For months, tropical convection near and west of the international dateline has been a dominant feature. This has been primarily responsible for a persistent ridge over western North America and Alaska, promoting cold, arctic air intrusions into the central and eastern U.S. And through most of March, this cut off the rich, low level moisture supply from the Gulf of Mexico and can be at least partially blamed for a very slow start to the spring severe weather season across the central U.S. (namely the Great Plains).

Over the past few weeks new tropical convection has emerged over the Indian Ocean, whereas the dateline convection stubbornly remains in place. Over the past several days it’s becoming more and more clear that the Indian Ocean convection is growing and may be emerging into a new MJO wave. You can see the two areas of convection in the images below. The first is a satellite image centered on Indonesia, while the other shows outgoing longwave radiation anomalies over a 3 day period (March 31-April 2).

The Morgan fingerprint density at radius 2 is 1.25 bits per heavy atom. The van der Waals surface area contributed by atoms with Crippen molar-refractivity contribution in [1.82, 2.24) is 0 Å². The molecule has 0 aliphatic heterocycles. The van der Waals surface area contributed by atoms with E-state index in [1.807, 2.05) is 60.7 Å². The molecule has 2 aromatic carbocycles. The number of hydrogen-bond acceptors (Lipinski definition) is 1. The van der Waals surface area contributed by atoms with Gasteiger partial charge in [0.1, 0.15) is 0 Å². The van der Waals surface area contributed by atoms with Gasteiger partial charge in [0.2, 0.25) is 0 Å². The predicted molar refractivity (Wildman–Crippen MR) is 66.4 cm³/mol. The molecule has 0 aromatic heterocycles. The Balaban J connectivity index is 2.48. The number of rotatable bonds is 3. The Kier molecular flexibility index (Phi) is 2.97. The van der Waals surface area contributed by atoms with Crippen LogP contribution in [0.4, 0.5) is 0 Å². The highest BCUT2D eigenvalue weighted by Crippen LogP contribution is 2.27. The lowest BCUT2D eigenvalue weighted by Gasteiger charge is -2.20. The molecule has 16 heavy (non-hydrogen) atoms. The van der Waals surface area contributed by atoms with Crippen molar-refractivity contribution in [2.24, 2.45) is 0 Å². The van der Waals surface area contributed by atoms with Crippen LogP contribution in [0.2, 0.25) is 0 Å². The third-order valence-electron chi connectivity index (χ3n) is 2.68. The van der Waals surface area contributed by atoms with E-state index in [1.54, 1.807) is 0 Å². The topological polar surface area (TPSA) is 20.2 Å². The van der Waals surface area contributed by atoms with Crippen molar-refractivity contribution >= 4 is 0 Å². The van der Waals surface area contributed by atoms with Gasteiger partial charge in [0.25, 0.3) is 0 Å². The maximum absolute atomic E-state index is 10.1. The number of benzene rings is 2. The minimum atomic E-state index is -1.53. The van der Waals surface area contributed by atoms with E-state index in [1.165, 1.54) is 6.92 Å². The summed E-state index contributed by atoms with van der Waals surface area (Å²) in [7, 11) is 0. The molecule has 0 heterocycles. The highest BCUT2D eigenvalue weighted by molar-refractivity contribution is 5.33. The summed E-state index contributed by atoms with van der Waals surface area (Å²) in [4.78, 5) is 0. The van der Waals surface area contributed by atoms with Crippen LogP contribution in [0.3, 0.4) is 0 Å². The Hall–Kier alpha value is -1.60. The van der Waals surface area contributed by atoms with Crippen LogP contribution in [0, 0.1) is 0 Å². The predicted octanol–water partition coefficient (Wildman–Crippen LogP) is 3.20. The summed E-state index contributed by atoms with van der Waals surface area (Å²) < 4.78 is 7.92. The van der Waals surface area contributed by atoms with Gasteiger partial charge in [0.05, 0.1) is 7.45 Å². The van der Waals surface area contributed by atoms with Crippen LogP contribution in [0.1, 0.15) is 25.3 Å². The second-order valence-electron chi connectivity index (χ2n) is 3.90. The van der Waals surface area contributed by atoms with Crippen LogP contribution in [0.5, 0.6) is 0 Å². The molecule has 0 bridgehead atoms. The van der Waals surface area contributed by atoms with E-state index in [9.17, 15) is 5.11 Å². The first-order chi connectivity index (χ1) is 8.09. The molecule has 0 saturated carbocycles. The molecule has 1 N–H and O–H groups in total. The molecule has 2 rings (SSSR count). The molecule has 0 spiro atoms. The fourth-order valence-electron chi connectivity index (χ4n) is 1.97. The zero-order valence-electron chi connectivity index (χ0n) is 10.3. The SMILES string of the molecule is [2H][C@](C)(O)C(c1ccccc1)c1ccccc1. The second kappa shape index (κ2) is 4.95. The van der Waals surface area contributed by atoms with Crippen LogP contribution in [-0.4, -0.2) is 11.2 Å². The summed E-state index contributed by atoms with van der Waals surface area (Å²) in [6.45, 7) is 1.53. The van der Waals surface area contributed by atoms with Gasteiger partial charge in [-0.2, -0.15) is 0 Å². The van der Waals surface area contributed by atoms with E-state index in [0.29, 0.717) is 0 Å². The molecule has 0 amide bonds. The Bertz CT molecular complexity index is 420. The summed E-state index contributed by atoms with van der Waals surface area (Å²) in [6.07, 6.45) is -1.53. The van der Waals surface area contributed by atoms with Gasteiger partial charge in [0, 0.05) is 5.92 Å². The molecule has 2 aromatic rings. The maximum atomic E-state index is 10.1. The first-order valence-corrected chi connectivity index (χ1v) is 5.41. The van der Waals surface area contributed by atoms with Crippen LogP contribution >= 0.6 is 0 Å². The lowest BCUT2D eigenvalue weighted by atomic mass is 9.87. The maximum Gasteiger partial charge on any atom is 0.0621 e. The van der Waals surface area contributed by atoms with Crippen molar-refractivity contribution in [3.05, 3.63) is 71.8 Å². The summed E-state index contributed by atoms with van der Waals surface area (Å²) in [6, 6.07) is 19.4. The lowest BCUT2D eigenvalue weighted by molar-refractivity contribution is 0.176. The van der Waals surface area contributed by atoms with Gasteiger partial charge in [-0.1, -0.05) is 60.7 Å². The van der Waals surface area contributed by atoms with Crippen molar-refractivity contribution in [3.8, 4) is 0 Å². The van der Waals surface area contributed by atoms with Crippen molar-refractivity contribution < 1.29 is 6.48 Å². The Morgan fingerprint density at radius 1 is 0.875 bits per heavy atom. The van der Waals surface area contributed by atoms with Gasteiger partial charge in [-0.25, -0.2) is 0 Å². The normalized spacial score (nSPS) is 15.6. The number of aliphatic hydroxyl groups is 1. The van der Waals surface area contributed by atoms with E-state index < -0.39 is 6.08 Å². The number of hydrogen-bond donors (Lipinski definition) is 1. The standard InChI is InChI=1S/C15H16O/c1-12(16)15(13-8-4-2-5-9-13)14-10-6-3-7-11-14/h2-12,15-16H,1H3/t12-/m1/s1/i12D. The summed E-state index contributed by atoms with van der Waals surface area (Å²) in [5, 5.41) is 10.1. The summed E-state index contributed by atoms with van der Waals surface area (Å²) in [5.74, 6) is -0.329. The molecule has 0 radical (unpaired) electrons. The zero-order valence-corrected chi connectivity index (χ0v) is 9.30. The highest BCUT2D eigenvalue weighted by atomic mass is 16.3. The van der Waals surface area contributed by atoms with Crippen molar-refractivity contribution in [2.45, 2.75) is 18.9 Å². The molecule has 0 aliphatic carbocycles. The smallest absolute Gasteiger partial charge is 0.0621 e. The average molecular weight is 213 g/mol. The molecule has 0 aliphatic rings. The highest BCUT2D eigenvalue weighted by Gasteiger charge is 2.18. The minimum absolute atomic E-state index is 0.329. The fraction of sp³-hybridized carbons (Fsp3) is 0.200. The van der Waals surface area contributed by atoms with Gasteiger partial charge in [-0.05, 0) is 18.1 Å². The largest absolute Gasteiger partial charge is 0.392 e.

Infrared satellite image valid 02Z April 4, 2014. Notice the two areas of tropical convection. These may come together over the next few weeks as the main area over the eastern Indian Ocean moves east.


 

Outgoing longwave radiation (OLR) anomalies valid March 31-April 2. Areas of blue and purple indicate negative anomalies, or areas where tropical convection has occurred.


 

It’s probably going to be a slow and kinda messy process. But over the next few weeks the ‘blob’ of convection in the Indian Ocean should propagate eastward and slowly consolidate with the dateline convection in the form of a MJO wave moving into the western Pacific. And I use the word ‘messy’ because all throughout winter and early spring the dateline convection continued to fire and dominate the tropical Pacific, impacting the jet stream pattern. So it’s hard for me to imagine that dateline convection going away without a fight.